A day later, we got up early for a morning meal cruise on the Nile. I really could sense a power there that was like nothing I’d felt before. There is something mystical concerning this land. On board the boat, I let my mind wander momentarily, wondering what Cleopatra saw as she sailed across the Nile. I was getting more and more excited as our tour of the pyramids approached, that was our main attraction to this destination.

First we visited Sakkara, an old burial ground that was the necropolis for the citizens of the ancient city of Memphis. In Sakkara lies the well-known step pyramid of six ascending levels, that was built for the pharaoh, Djoser, through the 27th century BCE—avove the age of King Tut, who came along in 1341 BCE.

Next stop was Giza, probably the most incredible destination of all. The tour bus dropped us off at an overlook where you are able to see the site’s three pyramids and the sphinx in the background. We stood there in awe, admiring that postcard view. It absolutely was a hot day, but fortunately the walk to the pyramids themselves was short.

At Giza, stands the Great Pyramid, one of many Seven Wonders of the World, built for Pharaoh Khufu around 2560 BCE. Standing near the Great Pyramid, I felt this energy in a concrete, tingling way. I had never connected with a location that way before. Something in the way these structures were built feels powerful and dynamic to me. Next to me, my mom took notes in her little journal. Throughout this trip—any one of our journeys for that matter—she takes notes in her journal. She doesn’t write much, just phrases and words which will jog her memory. Her job when she returns home is to report to the grandchildren by what she saw, that will be quite a job as she has over 50!

During those last moments at Giza, before we had to go back to the bus and ultimately our cruise ship, Star Princess, we drank in the majesty of the pyramids. Of the numerous pictures I took that day, none do them justice. You need to be there to have and feel the energy with this wonder of the ancient world. Along with the ancient wonders, I also found myself fascinated by the local culture. We visited through the holy amount of Ramadan, so while we were enjoying the local cuisine, our guides were fasting through the day. We saw many individuals setting up tables outside to serve the evening meal where they would break their fast.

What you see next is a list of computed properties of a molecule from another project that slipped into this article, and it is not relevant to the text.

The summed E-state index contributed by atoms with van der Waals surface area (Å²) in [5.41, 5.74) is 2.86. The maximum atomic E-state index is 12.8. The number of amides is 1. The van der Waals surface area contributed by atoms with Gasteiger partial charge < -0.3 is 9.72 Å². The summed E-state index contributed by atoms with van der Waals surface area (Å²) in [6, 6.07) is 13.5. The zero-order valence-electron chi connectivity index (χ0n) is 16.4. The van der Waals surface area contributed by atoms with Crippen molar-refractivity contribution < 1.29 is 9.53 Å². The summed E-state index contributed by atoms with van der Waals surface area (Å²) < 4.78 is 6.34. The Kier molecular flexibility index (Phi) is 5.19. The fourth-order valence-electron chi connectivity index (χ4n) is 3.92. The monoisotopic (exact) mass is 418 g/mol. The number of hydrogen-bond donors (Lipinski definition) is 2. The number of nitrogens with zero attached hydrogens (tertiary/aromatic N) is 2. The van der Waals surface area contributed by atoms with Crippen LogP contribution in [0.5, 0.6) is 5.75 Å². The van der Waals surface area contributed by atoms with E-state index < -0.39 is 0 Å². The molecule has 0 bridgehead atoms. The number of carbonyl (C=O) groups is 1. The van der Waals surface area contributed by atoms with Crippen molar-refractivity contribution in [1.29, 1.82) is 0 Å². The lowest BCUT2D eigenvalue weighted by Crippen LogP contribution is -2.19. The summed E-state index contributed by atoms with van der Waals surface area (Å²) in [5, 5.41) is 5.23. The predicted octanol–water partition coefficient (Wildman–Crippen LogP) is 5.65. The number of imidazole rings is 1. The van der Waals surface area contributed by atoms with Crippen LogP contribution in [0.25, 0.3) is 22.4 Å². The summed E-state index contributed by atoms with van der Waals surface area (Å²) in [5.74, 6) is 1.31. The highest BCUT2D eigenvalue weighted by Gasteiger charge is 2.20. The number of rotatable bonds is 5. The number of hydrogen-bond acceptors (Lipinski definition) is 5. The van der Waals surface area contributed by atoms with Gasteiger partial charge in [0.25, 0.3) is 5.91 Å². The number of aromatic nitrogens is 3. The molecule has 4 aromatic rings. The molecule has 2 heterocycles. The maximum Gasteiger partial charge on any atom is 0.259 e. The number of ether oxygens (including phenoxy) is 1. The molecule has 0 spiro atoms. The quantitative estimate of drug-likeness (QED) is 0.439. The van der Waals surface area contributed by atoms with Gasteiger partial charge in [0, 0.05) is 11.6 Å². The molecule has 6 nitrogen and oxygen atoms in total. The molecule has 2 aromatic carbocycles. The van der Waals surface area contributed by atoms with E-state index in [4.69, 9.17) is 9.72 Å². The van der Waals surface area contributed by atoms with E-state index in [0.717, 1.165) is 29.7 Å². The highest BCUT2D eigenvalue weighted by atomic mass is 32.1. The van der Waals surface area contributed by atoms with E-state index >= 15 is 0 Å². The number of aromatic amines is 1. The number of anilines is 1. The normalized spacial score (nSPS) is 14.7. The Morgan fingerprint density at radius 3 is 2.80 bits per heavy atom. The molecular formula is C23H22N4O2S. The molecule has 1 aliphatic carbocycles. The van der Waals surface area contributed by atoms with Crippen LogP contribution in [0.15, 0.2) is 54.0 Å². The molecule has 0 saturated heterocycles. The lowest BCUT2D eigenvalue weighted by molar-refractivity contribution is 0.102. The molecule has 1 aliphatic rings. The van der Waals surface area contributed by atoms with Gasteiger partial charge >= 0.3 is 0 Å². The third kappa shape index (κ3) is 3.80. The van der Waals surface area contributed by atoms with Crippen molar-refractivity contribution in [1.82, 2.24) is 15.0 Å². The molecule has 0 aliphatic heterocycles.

But most of all, when I recall our visit to Egypt—indeed all of our travels—Personally i think so pleased with my mom. I recall how when I asked my mom to choose me on that first cruise to the Amazon in 1989, she worried that the ship might sink. From then on experience, I really could see the lamp going off in her head. Travel was wonderful for her, after having a hard life raising 13 children and often desperate to create ends meet. Travel has changed her life for the better. Visit https://www.tripindicator.com/giza-top-boat-cruises-sailing-tours/1/23032/N/3 for more information about giza boat and cruise tours.

Now, before each trip, typically a few months in advance, I call my mom to tell her what cruise destination I’ve booked. From there, she starts conditioning, walking a little bit more daily, to organize for the sightseeing ahead. We get excited, and I think oahu is the excitement that keeps her young. Someday, with the passage of time, our adventures will undoubtedly be closer to home. But for the time being, we like exploring the world. Actually, we enjoyed Egypt so much, we had to go back on another voyage a couple of years later—again, just me and my mom.